J. R. Swab

Security Tips For Android Users

Categories: [Technology]
Tags: [security], [apps], [android], [privacy], [encryption]


Every device today has the option to encrypt your phone or tablet. I started using this feature around 2015 when I picked up the Google Nexus 6p. We have touched on encryption in the past and will touch on again as it pertains to your mobile device.

Encryption on your phone or tablet is more important than encrypting your desktop computer or a device that never leaves your home. While, you should encrypt those devices that stay in your house having any device you take out into the world needs to be encrypted. This should not be an option.

You are much more likely to lose your device and have it fall into the wrong hands when you are out at your local coffee shop or in a hotel. With your device's hard drive encrypted if someone finds it or steals it they cannot get your files by removing the hard drive and plugging it into their own computer.

If your mobile device is not encrypted an attacker need not know your password to get your information. It's much easier to remove a hard drive, plug it in, and pull off the contents. I did this many times in the past when a family member had an issue and can't turn their phone on. Since they were unencrypted I could show them how little effort I took to get their files once I had their device.

Encrypting your device is as simple as touching your screen with today's Android devices. If you are using Android 5.0 or higher all you have to do is go to security within the settings menu. Some manufacturers of android phone put this in different locations so I cannot give you an exact path to find this. However, on most, you should be able to see it under the main settings menu.

After you find 'security' you should see an option within that menu to encrypt your device. DO THIS.

If you are worried about losing photos and videos if something happens to your phone just use an auto backup services. They are provided by Google and Dropbox, or if you are feeling nerdy, you can set up your own with NextCloud.

If you click on security and it says encrypted, congrats! Your phone already did it for you.


Yes, passwords again. It may be my life mission to make sure everyone is using good passwords. This time though it is how you log into your device. We have many options these days to log in but what is the best?

The most popular login option as far as I can tell is the pattern code login. This is not very secure since someone can glance over while you are unlocking your device and memorize your pattern. The same thing goes for a pin code of numbers.

Your best option is a passphrase and fingerprint combination. A passphrase will not be easy for an attacker to memorize if you need to enter it in the event that the fingerprint scanner does not work. I am saying to add the fingerprint combination to give you a little ease of use. Everyone sacrifices security for convenience but remember the fingerprint scanners can be tricked.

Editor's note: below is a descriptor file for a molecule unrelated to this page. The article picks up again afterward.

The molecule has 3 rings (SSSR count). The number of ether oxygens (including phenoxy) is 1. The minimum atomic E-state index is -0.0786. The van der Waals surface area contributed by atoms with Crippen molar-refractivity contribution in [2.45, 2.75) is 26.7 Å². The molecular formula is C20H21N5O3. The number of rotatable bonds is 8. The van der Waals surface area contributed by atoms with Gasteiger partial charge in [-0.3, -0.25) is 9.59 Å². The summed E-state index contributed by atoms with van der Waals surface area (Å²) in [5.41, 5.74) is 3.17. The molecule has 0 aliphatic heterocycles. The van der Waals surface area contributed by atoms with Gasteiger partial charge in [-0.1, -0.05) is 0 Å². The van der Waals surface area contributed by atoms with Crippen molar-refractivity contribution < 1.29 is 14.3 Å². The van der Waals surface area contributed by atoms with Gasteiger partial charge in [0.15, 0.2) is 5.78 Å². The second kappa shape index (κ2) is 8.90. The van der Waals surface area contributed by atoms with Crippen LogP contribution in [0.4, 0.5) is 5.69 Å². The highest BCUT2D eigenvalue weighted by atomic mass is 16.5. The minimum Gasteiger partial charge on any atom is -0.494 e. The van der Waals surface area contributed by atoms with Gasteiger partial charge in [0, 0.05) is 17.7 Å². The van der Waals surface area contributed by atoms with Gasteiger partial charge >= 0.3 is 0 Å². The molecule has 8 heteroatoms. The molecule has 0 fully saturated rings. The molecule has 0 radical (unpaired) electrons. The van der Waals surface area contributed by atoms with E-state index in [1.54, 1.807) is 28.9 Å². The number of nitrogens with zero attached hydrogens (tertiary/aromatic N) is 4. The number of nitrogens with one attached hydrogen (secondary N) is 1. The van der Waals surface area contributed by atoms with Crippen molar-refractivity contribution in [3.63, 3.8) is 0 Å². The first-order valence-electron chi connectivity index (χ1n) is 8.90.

However, if you are not some celebrity or head of state, you should be ok with this combination. If you are then you need to not use anything but a strong passphrase. This is because someone could knock you out and use your finger to unlock your phone or even fake your fingerprint (this has happened). Most of us won't be in that kind of high-pressure situation so the fingerprint and passphrase combination is a great way to be secure.

App Permissions

Many people are unaware about apps and their permissions. It is wise to check and be sure that any app is only getting the permissions it needs. When you go to download a calculator and it asks for access to your phone calls and contacts, you need to think twice before confirming the download.

I have been very conscious of this since about 2014. I will download a less known, not as pretty, app over the popular one because it has no permissions needed. Or at least a lot less than the popular version. However, I understand that I am always the exception to the rule for this kind of effort.

So what you should do is at least check so you know what you are getting into. If you calculator app needs access to your camera, contact, or phone calls, you need to find a new calculator. This goes for any app you installed from the play store. You can find the permissions of each app under 'settings', 'apps', then click the app of choice, and click 'permissions'. Here you can turn on and off permissions you want the app to have access too or not.


If you are feeling extra top secret and want to take your security to the next level, you can get a special, sticky, front-facing camera cover. I use these I found on Amazon. They stick to your device and allow you to slide the blackout piece back and forth to use or hide the camera. I did this as I don't need someone spying on my pooping face.

/me laughs out loud

But for real though...

People have been able to get access to cameras for a long time. This means that an attacker could get access to your camera and see what you are doing 24/7. This is super creepy. I don't cover the back facing camera since it's against a table, anyway. But the front-facing camera is always exposed to me and my surroundings. Yes, its paranoid step I'll admit but if Mark Zuckerberg covers his computer's webcam shouldn't you cover yours? Then again, he is a high-value target, so the choice is yours.

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